Gov. Andrew Cuomo came to Auburn less than two weeks ago to announce the city was the latest winner of a $10 million Downtown Revitalization Initiative grant, which will fund a variety of projects aimed at continuing Auburn's downtown renaissance. But now that the dust has settled from the announcement, many Auburnians may be left wondering, "What now?"
The city submitted its winning application for the DRI — a program started in 2016 that divides $100 million a year among 10 municipalities across the state to revitalize downtown corridors — to the state on June 1. Auburn's application played on the city's historic roots with the theme "This place matters" and highlighted several projects vying for state funding, including $1.5 million for improving the East Hill Family Medical Center, $1.2 million for a public safety facility, $1.1 million for an arts campus on the city's west end and $300,000 to expand Auburn Public Theater.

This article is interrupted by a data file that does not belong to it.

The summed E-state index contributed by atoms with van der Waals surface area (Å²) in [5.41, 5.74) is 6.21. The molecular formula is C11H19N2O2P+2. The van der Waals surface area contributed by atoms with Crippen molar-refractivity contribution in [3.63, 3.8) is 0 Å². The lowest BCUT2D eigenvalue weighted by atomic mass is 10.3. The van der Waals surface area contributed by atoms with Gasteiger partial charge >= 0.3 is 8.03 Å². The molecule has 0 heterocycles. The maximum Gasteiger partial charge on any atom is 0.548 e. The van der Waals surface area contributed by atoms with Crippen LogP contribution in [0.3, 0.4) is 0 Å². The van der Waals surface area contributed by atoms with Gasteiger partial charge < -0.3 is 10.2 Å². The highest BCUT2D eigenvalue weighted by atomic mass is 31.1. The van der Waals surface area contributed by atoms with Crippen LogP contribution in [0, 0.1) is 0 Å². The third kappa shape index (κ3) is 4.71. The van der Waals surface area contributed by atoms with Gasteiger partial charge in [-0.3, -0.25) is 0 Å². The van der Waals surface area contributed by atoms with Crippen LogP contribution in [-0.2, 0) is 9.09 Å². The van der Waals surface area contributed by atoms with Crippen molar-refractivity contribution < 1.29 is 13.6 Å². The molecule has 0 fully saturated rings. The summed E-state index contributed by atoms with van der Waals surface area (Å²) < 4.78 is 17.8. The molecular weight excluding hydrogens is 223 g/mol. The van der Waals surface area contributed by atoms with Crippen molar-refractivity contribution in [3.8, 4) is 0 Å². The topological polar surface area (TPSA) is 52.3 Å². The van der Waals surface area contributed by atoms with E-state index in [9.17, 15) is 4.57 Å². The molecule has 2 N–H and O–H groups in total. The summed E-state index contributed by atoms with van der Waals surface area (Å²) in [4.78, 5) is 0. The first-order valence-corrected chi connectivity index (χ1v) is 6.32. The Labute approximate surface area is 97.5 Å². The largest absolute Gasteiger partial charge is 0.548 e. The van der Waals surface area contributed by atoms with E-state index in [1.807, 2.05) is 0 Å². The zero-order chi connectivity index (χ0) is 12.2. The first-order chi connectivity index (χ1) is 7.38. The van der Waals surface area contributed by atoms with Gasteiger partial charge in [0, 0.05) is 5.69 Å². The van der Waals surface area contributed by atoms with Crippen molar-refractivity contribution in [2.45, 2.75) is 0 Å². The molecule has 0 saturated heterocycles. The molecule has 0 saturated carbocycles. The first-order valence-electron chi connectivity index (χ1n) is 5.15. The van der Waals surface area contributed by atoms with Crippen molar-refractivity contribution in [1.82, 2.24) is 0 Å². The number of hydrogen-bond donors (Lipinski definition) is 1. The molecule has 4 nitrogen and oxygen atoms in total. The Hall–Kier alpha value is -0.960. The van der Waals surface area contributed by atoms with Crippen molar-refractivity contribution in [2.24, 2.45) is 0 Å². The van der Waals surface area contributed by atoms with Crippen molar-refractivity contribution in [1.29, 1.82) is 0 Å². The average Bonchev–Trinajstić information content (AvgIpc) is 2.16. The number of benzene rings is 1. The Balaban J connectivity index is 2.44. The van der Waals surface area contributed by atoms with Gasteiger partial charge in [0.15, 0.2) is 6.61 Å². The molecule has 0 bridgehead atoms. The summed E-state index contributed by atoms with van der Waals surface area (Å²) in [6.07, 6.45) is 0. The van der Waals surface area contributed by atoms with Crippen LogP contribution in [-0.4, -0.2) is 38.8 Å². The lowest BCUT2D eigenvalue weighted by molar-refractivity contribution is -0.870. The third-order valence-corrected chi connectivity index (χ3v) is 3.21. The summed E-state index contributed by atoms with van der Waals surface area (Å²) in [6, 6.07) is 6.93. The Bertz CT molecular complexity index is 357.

However, just because those projects helped push Auburn's application to the top, doesn't mean they will receive funding. In the end, the state gets the final say on which projects get DRI support, and Auburn has a lot of work to do before shovels are in the ground.
According to a timeline provided by the state Department of State, Auburn's next step is to establish a "DRI team" with a planner chosen by the state, consultants and a local committee made up of local and regional leaders, stakeholders and community representatives. According to a DOS spokesperson, each municipality's consultant is "procured competitively and in accordance with state law from a prequalified list through Empire State Development." Each municipality pays $300,000 from its $10 million award to the consultant, leaving $9.7 million to fund projects.
Then, that group will work to develop a strategic plan that will serve as a guide as the city fleshes out a revised list of projects to send to the state for final approval. But before that, the city must host at least three public meetings to gather input from the community on which projects they would most like to see funded.